Kansas City’s best fit: DL Chris Jones , Mississippi State Bulldogs , No. #37 overall
John Dorsey is a planner.
A year ago, the Kansas City Chiefs general manager anticipated that his club could lose cornerback Sean Smith to free agency and rather than wait to fill that role, he selected Marcus Peters in the first round. Peters went on to intercept eight passes as a rookie, earning Defensive Rookie of the Year honors and a Pro Bowl berth. Smith signed with the rival Oakland Raiders in the offseason.
Two years ago, the selection of edge rusher Dee Ford seemed excessive given the presence of Justin Houston and Tamba Hali . That is until Hali reported to camp heavier than the public (but not the Chiefs) expected. Hali averaged 11.5 sacks a season from 2010-13 but has recorded just 6.5 each of the past two years.
With star nose guard Dontari Poe set to enter free agency at the end of the 2016 season, Dorsey appears to once again be looking ahead to protect the future of the franchise with Jones, a 6-foot-6, 310-pound nose guard with exciting “Poe-tential.”
Offering a rare combination of size, power and athleticism, Jones provides the Chiefs with immediate depth throughout the Chiefs’ three man front, projecting just as well at defensive end as he does nose guard. While the Chiefs have solid starters in Allen Bailey and Jaye Howard at these positions, the addition of Jones could allow Kansas City to play more four-man fronts to plug up the running game. This could be especially important in 2016 with the Denver Broncos expected to adopt a much more run-based offense with Peyton Manning retiring.
Jones is a classic bull in a china shop, breaking through the line of scrimmage with impressive raw power and quickness only to lose track of the ball, on occasion. In most years, his upside alone would have earned him a first-round pick. With the incredible depth of the 2016 defensive tackle class, however, he slipped into the second round, where the Chiefs were able to nab him despite trading down nine spots and acquiring picks (from San Francisco) later used on guard Parker Ehinger and cornerback D.J. White , each of whom could contribute as rookies, as well.
“If we had picked him at 28, we’d have been very pleased to pick him at 28,” Dorsey said about Jones. “… But we felt after analyzing that board, if we were to go back a little bit there was still a high probability we could acquire that player and (as) luck had it, we acquired the player and got some picks.”
As it turns out, it was good planning by Dorsey and the Chiefs again.
Other thoughts on the Chiefs’ 2016 draft class:
Jones will make an immediate impact for the Chiefs in 2016, which is something we probably should not expect from flashy wideouts Demarcus Robinson and Tyreek Hill , though each offers undeniable talent. Historically, head coach Andy Reid has prioritized his club’s receivers fully understanding all of the routes for each position (flanker, split end, slot), making it extremely difficult for players in their first year working with his offense to see immediate playing time.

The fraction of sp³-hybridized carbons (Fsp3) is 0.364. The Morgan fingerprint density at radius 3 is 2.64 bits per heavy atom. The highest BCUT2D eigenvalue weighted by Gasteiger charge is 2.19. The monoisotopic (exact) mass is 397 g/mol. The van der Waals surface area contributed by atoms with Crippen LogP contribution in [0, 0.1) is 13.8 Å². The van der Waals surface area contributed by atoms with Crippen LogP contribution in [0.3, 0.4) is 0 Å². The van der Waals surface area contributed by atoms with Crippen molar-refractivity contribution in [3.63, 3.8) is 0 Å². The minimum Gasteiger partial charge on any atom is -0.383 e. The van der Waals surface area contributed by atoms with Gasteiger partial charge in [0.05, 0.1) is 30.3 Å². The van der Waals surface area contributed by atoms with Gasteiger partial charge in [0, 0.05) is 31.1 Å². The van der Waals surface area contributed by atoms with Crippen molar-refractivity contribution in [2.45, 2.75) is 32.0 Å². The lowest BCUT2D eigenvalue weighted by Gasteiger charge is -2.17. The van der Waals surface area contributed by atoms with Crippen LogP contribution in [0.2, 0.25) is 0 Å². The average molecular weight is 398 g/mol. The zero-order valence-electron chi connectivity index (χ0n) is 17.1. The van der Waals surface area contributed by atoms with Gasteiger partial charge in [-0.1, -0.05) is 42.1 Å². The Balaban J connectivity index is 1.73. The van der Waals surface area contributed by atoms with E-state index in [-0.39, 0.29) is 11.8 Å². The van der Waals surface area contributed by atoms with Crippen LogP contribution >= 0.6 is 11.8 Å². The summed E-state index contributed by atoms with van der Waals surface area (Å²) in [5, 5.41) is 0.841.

This is one of the reasons why it was critical for the Chiefs to sign Jeremy Maclin (who, of course, played for Reid in Philadelphia) rather than rely on youngsters that Dorsey had drafted. This isn’t to say that Robinson, Hill and last year’s freakishly gifted receiver Chris Conley don’t have a future in Kansas City, only that quarterback Alex Smith ‘s primary receiving outlets in 2016 are likely to be Maclin, tight end Travis Kelce and running back Jamaal Charles yet again.
Like Jones, Robinson and Hill do offer spectacular upside and only lasted as long as they did due to significant off-field issues. Each has flashed throughout the minicamp and OTAs, with the former Oklahoma State standout, Hill, in particular, wowing observers with his remarkable straight-line speed. The need for playmakers like these is especially important in Reid’s offense because Smith lacks an elite arm and the West Coast Offense is built around generating yardage after the catch. This is even more important in today’s NFL, where aggressive edge rushers are now requiring quarterbacks to get rid of the ball that much quicker.
Those who followed Kevin Hogan ‘s journey to the NFL draft via the journal he wrote exclusively for NFLDraftScout.com and CBSSports.com had a glimpse into his passion. While he surely would have rather been drafted earlier, in many ways Hogan went to the perfect team.
Not only does his underrated dual-threat abilities fit in nicely with Reid’s offense, as a fifth round pick there is not the pressure to push Smith as the Chiefs’ starter. Don’t be surprised, however, if Hogan beats out either Aaron Murray and Tyler Bray (or both) and makes this roster, taking over for Chase Daniels as the club’s primary backup at the game’s most important position.
Kansas City’s 2016 draft class:
- 2nd Round, No. 37 overall: DL Chris Jones, Mississippi State
- 3rd Round, No. 74 overall: CB KeiVarae Russell , Notre Dame Fighting Irish
- 4th Round, No. 105 overall: OG Parker Ehinger, Cincinnati Bearcats
- 4th Round, No. 106 overall: CB Eric Murray , Minnesota Golden Gophers
- 4th Round, No. 126 overall: WR Demarcus Robinson, Florida Gators
- 5th Round, No. 162 overall: QB Kevin Hogan, Stanford Cardinal
- 5th Round, No. 165 overall: WR/RS Tyreek Hill, West Alabama
- 6th Round, No. 178 overall: CB D.J. White, Georgia Tech Yellow Jackets
- 6th Round, No. 203 overall: OLB Dadi Nicolas , Virginia Tech Hokies
Key Undrafted Free Agents Signed:
- WR Mitch Mathews , Brigham Young Cougars
- DB Shannon Edwards , Fresno State Bulldogs
- DB Shakiel Randolph, Southern Methodist